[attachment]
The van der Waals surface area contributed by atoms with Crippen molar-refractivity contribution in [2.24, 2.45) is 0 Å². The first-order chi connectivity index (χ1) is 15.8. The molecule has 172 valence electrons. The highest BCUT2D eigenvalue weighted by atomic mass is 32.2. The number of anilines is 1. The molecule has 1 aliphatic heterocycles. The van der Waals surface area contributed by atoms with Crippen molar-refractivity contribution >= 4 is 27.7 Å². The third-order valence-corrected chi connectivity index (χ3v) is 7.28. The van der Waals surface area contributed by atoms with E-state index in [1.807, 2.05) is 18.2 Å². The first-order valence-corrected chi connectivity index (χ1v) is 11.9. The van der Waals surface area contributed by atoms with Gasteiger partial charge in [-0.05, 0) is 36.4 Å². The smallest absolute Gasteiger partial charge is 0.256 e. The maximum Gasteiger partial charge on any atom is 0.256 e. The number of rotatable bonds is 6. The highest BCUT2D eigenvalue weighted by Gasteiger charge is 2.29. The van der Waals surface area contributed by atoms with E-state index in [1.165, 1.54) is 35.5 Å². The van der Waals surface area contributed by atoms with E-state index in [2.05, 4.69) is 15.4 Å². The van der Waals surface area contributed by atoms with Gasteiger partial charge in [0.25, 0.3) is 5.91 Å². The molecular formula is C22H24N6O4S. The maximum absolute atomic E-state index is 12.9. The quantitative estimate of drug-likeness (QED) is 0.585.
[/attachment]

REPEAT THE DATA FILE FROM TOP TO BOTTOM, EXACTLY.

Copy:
The van der Waals surface area contributed by atoms with Crippen molar-refractivity contribution in [2.24, 2.45) is 0 Å². The first-order chi connectivity index (χ1) is 15.8. The molecule has 172 valence electrons. The highest BCUT2D eigenvalue weighted by atomic mass is 32.2. The number of anilines is 1. The molecule has 1 aliphatic heterocycles. The van der Waals surface area contributed by atoms with Crippen molar-refractivity contribution >= 4 is 27.7 Å². The third-order valence-corrected chi connectivity index (χ3v) is 7.28. The van der Waals surface area contributed by atoms with E-state index in [1.807, 2.05) is 18.2 Å². The first-order valence-corrected chi connectivity index (χ1v) is 11.9. The van der Waals surface area contributed by atoms with Gasteiger partial charge in [-0.05, 0) is 36.4 Å². The smallest absolute Gasteiger partial charge is 0.256 e. The maximum Gasteiger partial charge on any atom is 0.256 e. The number of rotatable bonds is 6. The highest BCUT2D eigenvalue weighted by Gasteiger charge is 2.29. The van der Waals surface area contributed by atoms with E-state index in [1.165, 1.54) is 35.5 Å². The van der Waals surface area contributed by atoms with E-state index in [2.05, 4.69) is 15.4 Å². The van der Waals surface area contributed by atoms with Gasteiger partial charge in [0.25, 0.3) is 5.91 Å². The molecular formula is C22H24N6O4S. The maximum absolute atomic E-state index is 12.9. The quantitative estimate of drug-likeness (QED) is 0.585.